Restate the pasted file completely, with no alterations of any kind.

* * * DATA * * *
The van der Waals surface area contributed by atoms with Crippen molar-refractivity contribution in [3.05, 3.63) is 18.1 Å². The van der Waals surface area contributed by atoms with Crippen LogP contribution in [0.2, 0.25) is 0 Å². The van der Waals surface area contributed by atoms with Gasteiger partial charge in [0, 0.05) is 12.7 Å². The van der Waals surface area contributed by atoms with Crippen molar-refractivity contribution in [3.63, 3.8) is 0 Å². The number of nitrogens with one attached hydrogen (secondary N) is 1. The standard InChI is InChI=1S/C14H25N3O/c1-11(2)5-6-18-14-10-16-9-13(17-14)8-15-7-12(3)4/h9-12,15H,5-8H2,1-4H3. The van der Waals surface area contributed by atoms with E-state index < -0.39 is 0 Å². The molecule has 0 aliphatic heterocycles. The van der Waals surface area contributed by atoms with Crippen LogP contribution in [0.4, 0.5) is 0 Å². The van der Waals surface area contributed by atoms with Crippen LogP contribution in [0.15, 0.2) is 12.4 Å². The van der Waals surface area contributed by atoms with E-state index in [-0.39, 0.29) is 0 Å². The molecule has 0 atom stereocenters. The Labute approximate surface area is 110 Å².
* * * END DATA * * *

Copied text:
The van der Waals surface area contributed by atoms with Crippen molar-refractivity contribution in [3.05, 3.63) is 18.1 Å². The van der Waals surface area contributed by atoms with Crippen LogP contribution in [0.2, 0.25) is 0 Å². The van der Waals surface area contributed by atoms with Gasteiger partial charge in [0, 0.05) is 12.7 Å². The van der Waals surface area contributed by atoms with Crippen molar-refractivity contribution in [3.63, 3.8) is 0 Å². The number of nitrogens with one attached hydrogen (secondary N) is 1. The standard InChI is InChI=1S/C14H25N3O/c1-11(2)5-6-18-14-10-16-9-13(17-14)8-15-7-12(3)4/h9-12,15H,5-8H2,1-4H3. The van der Waals surface area contributed by atoms with E-state index < -0.39 is 0 Å². The molecule has 0 aliphatic heterocycles. The van der Waals surface area contributed by atoms with Crippen LogP contribution in [0.4, 0.5) is 0 Å². The van der Waals surface area contributed by atoms with Crippen LogP contribution in [0.15, 0.2) is 12.4 Å². The van der Waals surface area contributed by atoms with E-state index in [-0.39, 0.29) is 0 Å². The molecule has 0 atom stereocenters. The Labute approximate surface area is 110 Å².